Monday, February 04, 2008

The loneliest number


Never would have thought before this season that 18-1 could feel so empty.

Almost perfect? C'mon, that counts for absolutely nothing at this hour. There is no solace to be found. So much more than a single football game was lost tonight. The Patriots were 60 well-played minutes from sporting immortality. They would have stood alone as the greatest team in the history of the sport.

Now? Now they will now be lumped with the '68 Colts, the '90 Bills, the '01 Rams as pumped-up favorites who did not live up to their billing. Those who prematurely reveled in their superiority will be left eating a heaping helping of our own words. (Hello there.) The '72 Dolphins will raise their glasses. The ESPN airbags will smirk. Your Patriots be called chokers. New Yawkers will gloat, loudly, for the first time since Oct, '04. We will have no choice but to endure it all.

I'm in no mood to compare and contrast my favorite teams' most devastating defeats, but I'll admit, the pain of this one won't equal the spirit-crushing sadness I felt after the 2003 ALCS loss; I guess baseball just owns a bigger piece of my heart. But it does leave me aching, and a little bit shellshocked. We've been so blessed as New England sports fans in recent seasons that you'd think disappointment wouldn't hit us so hard anymore. It does. The more you think about what happened tonight, the more depressing it gets. It almost doesn't seem real.


So we're left to search for an explanation for What Went Wrong, and we can't resist the temptation to distribute the blame. Scapegoats can be found without much of a search. The offensive line was a five-man homage to Max Lane; they helped make Justin Tuck a star tonight. Ellis Hobbs, a weak link exposed, still has no idea where the hell Plaxico Burress went. Benjamin Watson (one penalty, one false start, zero catches) would have helped the cause more by remaining behind in Foxboro. And that's just the starter list.

Even the two men who always gave us the confidence - sure, arrogance - to believe the Patriots would coast to their fourth championship in seven seasons were not their usual infallible selves tonight. Belichick's decision to go for a fourth and 13 in the first half rather than have Stephen Gostkowski attempt a 49-yard field goal was curious at the time, and in hindsight it looks like a strategic blunder that will linger. Worse, he now has something in common with Mike Martz. He was outcoached on the biggest stage, and those right there are words I never thought I'd write.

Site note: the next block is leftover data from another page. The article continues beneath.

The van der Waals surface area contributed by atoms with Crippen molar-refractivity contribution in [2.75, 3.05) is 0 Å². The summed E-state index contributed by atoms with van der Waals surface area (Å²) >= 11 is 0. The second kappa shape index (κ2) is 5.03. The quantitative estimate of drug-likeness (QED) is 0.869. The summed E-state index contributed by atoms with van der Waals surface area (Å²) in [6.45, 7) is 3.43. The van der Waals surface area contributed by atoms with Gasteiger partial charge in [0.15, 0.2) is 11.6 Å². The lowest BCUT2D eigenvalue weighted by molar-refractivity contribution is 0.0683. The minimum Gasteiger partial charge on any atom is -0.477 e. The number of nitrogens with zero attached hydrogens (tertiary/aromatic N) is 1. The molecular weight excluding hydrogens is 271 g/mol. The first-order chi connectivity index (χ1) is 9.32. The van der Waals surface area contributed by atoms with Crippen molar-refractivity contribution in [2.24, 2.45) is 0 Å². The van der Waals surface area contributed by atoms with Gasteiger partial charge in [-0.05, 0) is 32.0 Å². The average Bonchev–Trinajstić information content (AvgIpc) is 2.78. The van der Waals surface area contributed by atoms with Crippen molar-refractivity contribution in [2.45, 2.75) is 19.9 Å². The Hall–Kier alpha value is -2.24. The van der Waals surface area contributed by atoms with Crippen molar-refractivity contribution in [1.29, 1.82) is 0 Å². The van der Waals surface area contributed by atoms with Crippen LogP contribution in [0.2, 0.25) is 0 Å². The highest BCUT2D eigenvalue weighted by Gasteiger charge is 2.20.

As for the quarterback, I imagine he never thought Plaxico Namath's 23-17 prediction would actually be generous to the Pats' offense. It's fair to say Brady was underwhelming for the second straight playoff game, playing sluggishly until the go-ahead drive in the fourth quarter. Brady, like his coach, no longer owns that invincible aura in the postseason - that happens when you lose to a Manning in the final minute two straight seasons. I would not be surprised to learn the infamous ankle was injured more than anyone outside of the Patriots' locker room knew; he did not step into his deep throws all night, and he was unusually scattershot on numerous passes longer than a dozen or so yards. The New York pass rush battered him like he was an honorary Bledsoe. The only way his day could have been more disappointing is if Gisele went home with Eli Manning.

While the Patriots contributed to their own demise, let's be clear. They didn't lose the game; the Giants went out and won the damn thing, and while that is absolutely no consolation whatsoever, it's a fact. Manning out-Bradyed Brady, throwing a pair of fourth-quarter TD passes and emerging confidently from big brother Peyton's enormous shadow, and it must have been easy for anyone without a New England allegiance to root for him tonight. I'm not sure I've seen a career-defining moment take place for two teammates on the same play, but Manning's escape-and-heave to David Tyree for the one-handed catch against his helmet . . . well, Steve Sabol IV will be showing that one on NFL Films reels decades from now. It will endure as The Play from this game, a Montana-to-Clark for this generation. I'd just as soon never see it again.

The cruelest twist, of coure, is that the Giants beat the Patriots with what was once their signature style - fierce and unrelenting defense, an opportunistic, efficient offense, and just the right amount of pure friggin' luck. (Tell me again how Pierre Woods failed to come up with that loose ball in the second quarter.) Watching the Giants play so admirably, you can't help but wonder if, during this high-flying, record-setting season, the Patriots have somehow lost their way, the essence of what they once were and what they should be. I do not need to remind you that his makes three straight years the Patriots have had to walk off the field with their heads bowed. While they remain the sport's model organization and surely will be in the postseason mix again a season from now, the dynasty talk for now belongs in the past tense.

We can't help but recall what Brady said often in the days leading up to the game. We will remember this game all our lives. Sadly, now it will be for all the wrong reasons. The coronation turned into a funeral. Those damn Giants, they were right all along.

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